Major family secrets surfaced, and we weren’t able to talk about them.

As I became older and developed a greater awareness, I began to see the intense amount of shame, bullying, and guilt most of my family used to coerce us to spend time together and do what “they” thought was right.

And my immediate family, well, I don’t think I ever really enjoyed spending too much time with them. And please believe me when I tell you that all hell would break loose if I didn’t feel like spending the excessive amount of time they demanded I spend with them as an adult. I learned that truly, no amount of time, attention, and energy from me was ever good enough to them, they always wanted more and weren’t capable of appreciating what I could give them.

I realized as an adult just how much my needs and feelings weren’t validated, as was called many horrible names and made to feel selfish and unloving when I even attempted to share honestly with them.

As I see it, why in the world would you want to bully and shame someone into spending time with you? Pretty crazy, and obviously didn’t make me feel better about spending time with them!

Then one year, it hit me like a ton of bricks — I didn’t have to spend the holidays with my family of origin if I didn’t want to!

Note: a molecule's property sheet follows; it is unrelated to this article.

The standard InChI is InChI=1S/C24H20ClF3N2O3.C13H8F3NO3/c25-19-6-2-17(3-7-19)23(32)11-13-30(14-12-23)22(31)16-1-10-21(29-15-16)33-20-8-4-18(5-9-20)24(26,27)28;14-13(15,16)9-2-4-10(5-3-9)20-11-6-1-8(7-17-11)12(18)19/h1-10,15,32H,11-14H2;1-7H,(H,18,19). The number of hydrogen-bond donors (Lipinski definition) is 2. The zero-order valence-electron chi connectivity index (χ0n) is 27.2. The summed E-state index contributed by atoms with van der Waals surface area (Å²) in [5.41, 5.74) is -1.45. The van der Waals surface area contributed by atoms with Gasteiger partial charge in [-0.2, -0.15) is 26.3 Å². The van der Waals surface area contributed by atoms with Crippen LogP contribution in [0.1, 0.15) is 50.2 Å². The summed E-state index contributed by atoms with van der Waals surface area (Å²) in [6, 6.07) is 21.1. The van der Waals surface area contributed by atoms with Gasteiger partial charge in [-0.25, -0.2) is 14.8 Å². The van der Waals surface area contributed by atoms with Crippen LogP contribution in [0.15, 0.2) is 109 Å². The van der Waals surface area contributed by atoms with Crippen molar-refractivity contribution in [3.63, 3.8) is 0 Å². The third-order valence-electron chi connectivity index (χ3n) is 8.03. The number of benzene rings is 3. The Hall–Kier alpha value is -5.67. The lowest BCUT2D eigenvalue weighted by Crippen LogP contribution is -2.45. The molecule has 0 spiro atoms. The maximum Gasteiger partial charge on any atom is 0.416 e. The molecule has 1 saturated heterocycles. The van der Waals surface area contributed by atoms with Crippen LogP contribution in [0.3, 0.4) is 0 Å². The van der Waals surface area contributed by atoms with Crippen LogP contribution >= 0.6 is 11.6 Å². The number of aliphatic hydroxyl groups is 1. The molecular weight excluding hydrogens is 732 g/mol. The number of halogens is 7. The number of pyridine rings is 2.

My sincere hope is that your family isn’t as intensely verbally and emotionally abusive as mine.

Because for me, I needed to actually stop communicating with them to break free.

I saw how their harsh criticisms, attacks, and shaming made previous decisions to do what felt best for me for a change almost impossible, as all the years of that type of verbal and emotional abuse would trigger such intense emotions of confusion, shame, and guilt for me that it kept me stuck.

Though it was scary, I made a decision to cut off certain members of my family of origin, at least for the time being. Having a support group of friends and people who shared similar challenges was of vital importance to help me move through this time.

And I’ll never forget, hearing from my sister that I was invited to my parents’ house for Thanksgiving, and then looking within and asking myself honestly, “Who do I actually want to spend the holidays with this year?”

I ended up getting an offer to spend Thanksgiving with a close friend of mine and her family. I had a great time, and felt so much love and acceptance being at their house.

My friend even told me afterwards that her mom said I was more than welcome to come over again for Christmas and any other Thanksgiving in the future. I felt truly grateful, accepted, and happy to hear that.

I decided that I wanted to spend Christmas that year with my sister and her boyfriend’s family, which was also a lot of fun — a new and enjoyable experience for me.

It was that year, not too long ago, where I realized that I truly do have the freedom of choice of who I want to share and celebrate the holidays with, and how much more peace, wholeness, and enjoyment I experienced (and many others around me reported experiencing) when I decided to choose what felt best for me to do versus what I felt I “had” to do.